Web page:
I'm making raspberry jam or puree

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blissful

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I'm not posting a question, just that I'm making a raspberry puree/jam to get the frozen berries (from the vines) out of the freezer and into jars.


There's 3 methods of making it before the waterbath process for canning.
A jam. Using pectin and sugar, use approve methods.
A puree. Using lemon, cooking it down a little, use approved method for puree of fruits.

The old fashioned jam making, getting it to a temperature of 220 deg F.


I'm using the third method and adding honey for sweetness, near the end of the process.


In an electric roaster (today), or on the stove with a triple bottomed pan, it takes about 5-6 hours to reduce the volume by half and get the temperature up above boiling temperature. It's just easier to do with the electric roaster with the non stick finish. A little less stirring.


Sometimes I thicken a very concentrated berry jam adding apples or pears for an increase in volume and texture.


I'll be canning these tonight. It's so hot and HUMID here, I'll be cooling off in the bedroom with AC and going to the kitchen to get it done. Waterbath canning.


Raspberry is one of our favorite flavors, along with cherry and strawberry flavors too. The house smells delicious.
 

dragnlaw

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Do you have a sheltered area near the kitchen, with a plug? Could you do your reducing out there for a couple of hours.

I did onions in the slow cooker in the garage one year. I like the smell of onions but some of the others didn't... too bad, so sad!

ps
that puree sounds wonderful... I can almost smell it now.
 

blissful

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Dragnlaw, good idea.....I could move it outside. I keep my dehydrator outside, currently with lemon balm and yarrow in it.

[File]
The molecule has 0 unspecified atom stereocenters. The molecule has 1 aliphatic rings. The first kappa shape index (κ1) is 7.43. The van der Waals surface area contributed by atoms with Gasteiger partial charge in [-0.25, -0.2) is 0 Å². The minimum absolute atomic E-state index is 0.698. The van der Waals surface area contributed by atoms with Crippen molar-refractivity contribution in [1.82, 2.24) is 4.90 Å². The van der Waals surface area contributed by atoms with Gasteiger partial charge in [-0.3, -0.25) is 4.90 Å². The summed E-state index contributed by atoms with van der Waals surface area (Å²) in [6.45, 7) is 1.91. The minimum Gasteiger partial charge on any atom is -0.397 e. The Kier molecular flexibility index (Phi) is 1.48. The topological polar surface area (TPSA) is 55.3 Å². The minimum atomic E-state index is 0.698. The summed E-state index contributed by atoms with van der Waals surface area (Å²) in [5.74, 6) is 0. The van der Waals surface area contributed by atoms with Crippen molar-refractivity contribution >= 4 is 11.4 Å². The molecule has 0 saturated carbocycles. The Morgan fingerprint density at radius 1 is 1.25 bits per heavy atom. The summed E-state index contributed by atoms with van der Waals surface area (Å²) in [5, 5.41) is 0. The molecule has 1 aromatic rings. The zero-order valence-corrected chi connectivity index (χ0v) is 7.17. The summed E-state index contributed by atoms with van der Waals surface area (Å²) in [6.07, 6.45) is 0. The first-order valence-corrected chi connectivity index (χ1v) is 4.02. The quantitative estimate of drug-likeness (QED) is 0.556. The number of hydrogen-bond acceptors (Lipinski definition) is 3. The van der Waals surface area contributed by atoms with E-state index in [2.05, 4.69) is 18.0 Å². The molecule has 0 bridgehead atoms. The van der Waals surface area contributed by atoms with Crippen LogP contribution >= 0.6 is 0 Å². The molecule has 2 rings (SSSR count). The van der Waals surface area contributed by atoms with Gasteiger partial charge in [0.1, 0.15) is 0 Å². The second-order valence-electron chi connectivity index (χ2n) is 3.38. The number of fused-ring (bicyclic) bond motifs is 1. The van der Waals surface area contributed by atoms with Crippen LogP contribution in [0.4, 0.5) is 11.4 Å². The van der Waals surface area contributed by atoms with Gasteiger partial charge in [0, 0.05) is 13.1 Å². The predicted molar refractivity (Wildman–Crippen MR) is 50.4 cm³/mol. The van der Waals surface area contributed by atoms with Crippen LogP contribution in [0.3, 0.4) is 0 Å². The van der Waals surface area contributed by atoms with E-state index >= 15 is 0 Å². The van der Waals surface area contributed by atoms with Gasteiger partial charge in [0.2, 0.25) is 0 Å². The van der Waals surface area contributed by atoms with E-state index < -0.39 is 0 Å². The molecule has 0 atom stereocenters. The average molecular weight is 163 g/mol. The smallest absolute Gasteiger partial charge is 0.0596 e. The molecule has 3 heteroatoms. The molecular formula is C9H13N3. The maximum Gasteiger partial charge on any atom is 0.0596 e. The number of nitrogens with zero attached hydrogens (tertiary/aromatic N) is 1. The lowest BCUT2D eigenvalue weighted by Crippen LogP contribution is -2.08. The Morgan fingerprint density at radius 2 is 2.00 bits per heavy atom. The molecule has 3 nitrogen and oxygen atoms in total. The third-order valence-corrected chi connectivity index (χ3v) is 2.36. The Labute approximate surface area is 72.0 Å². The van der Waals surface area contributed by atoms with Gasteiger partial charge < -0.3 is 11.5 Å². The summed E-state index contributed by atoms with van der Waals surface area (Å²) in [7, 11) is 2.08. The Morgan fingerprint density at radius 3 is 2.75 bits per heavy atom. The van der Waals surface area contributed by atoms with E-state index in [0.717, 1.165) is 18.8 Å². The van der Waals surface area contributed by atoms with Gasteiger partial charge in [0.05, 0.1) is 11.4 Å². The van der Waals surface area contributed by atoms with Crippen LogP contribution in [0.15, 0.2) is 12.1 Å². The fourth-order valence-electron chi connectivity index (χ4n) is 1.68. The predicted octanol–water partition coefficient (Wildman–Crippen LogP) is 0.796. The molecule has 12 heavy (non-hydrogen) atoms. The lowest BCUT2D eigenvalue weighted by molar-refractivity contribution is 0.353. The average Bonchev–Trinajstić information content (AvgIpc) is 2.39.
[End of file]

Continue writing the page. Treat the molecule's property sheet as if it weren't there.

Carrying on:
Having it outside is good for onions, and especially garlic. We once dried our garlic in the garage, it was way too strong with our humidity in there.



My son came up from the basement and I asked him if he liked the smell. He said it was very very strong, but good.
 

dragnlaw

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We have our garlic down in the shed right now. I wanted to move it to the garage where "perhaps" the humidity is a bit lower. However, my son has several jerry cans in there - I don't want them to pick up that gasoline smell!

One of the few smell I cannot abide - gasoline and especially diesel!

edit, :doh:
can you believe, I went changed all the z'to s's in gasoline, then from s to z and now going back to change them again from z to s

go take a nap, dragn..
 
Last edited:

bethzaring

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In the early evening tonight, I will be working up about 10 pounds of large white onions for the crockpot. I shred the onions in the food processor and need to run the kitchen exhaust fan while shredding! The onions will caramelize overnight and I will can them in the morning. Neither of us mind the overwhelming aroma of onions.
 

dragnlaw

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In this heat and humidity I hate to turn the oven on. but bread has been calling me.

So I try to do it early in the day, have the exhaust fan going all the time. By the time they get home, other than the aroma, which is of course, loved, they can't tell the kitchen is hotter than any other day. A/C is running all this time.
 

Chief Longwind Of The North

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I made a raspberry jam one summer, trying both a chinois, and a ricer lined with cheesecloth to remove the seeds. The resultant jam was superb. The work to get the seeds out took more muscular strength than i have anymore.

Do you remove the seeds from your raspberry jam; and if so, by what method?